Due to the improved historical accuracy of this video I think the argument surrounding this video would also flip. I think instead of being ridiculed as focusing on 'black hate' and humping out racism, the video would be seen as a story depicting a harsh reality that existed in the past it would create awareness of the problem in the audience. I think Alicia would be praised for telling such a hard historical story to tell. But I also think the video might need more of a resolve in order to be played. In the current video over time it seems the problem is static, in each decade they are discriminated against. If she did flip the roles in order to not make viewers uncomfortable I think she could create the now day couple as being accepted. But then again the accepted representation would most likely be looked at as unrealistic and untruthful by bloggers like the one who wrote this article.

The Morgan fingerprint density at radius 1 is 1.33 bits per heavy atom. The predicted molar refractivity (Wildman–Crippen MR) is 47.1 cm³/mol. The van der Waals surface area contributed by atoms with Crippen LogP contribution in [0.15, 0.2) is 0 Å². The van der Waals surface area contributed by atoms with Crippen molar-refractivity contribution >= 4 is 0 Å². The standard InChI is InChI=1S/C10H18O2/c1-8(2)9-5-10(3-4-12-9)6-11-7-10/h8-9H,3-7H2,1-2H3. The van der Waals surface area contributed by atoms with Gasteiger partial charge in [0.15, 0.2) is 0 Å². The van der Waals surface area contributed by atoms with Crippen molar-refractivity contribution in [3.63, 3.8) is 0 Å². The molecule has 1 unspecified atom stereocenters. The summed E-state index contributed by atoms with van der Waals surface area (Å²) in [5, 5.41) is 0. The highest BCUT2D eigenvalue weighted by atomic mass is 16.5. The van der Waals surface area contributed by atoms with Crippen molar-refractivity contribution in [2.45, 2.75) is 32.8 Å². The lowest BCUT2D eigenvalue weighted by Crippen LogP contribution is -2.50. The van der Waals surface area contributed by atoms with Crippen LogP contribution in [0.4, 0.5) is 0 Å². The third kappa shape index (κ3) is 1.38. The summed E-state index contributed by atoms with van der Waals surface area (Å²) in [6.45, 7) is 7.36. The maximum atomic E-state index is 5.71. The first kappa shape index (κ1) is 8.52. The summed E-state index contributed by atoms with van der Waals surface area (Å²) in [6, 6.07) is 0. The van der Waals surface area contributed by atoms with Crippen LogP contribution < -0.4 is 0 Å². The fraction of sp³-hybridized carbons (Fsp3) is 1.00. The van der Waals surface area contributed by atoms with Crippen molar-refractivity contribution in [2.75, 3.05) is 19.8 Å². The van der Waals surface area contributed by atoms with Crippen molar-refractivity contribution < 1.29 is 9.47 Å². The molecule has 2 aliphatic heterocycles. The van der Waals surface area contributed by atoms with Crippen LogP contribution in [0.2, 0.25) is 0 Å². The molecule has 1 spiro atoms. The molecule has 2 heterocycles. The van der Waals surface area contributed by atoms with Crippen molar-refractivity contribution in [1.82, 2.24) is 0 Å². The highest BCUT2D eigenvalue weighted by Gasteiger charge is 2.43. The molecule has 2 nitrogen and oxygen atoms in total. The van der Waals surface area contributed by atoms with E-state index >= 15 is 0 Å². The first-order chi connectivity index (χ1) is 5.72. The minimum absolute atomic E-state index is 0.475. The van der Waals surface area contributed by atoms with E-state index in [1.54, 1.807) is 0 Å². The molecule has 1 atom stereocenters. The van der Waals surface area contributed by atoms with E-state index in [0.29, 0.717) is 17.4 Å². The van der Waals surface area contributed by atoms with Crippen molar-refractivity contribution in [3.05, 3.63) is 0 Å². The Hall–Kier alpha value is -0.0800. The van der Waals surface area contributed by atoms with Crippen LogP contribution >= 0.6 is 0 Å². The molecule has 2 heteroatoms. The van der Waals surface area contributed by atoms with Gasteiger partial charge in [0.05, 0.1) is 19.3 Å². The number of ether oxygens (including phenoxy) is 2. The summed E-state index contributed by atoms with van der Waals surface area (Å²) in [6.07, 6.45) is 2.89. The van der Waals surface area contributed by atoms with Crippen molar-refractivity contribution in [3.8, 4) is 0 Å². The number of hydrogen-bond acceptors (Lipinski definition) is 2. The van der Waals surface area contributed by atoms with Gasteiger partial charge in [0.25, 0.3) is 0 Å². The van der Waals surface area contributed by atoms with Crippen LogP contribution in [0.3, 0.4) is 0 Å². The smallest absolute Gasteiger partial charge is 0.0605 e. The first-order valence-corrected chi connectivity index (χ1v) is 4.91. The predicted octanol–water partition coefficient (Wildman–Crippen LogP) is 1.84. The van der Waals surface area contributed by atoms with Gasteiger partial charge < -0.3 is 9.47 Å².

I thought I would post this blog as it is extremely pertinent to the class discussion and activity we did in class today. I learned of Tim Wise when I attended the U's Social Justice retreat. He is arguable today's foremost scholar on race and privilege. Check it out, some very interesting articles and arguments here, especially the post from September 25th. It is a CNN clip regarding a bake sale where the amount you pay depends on your race. One of the orgainizers of the event and Wise are both featured in a discussion over the controversy surrounding the sale.

Response to Stern161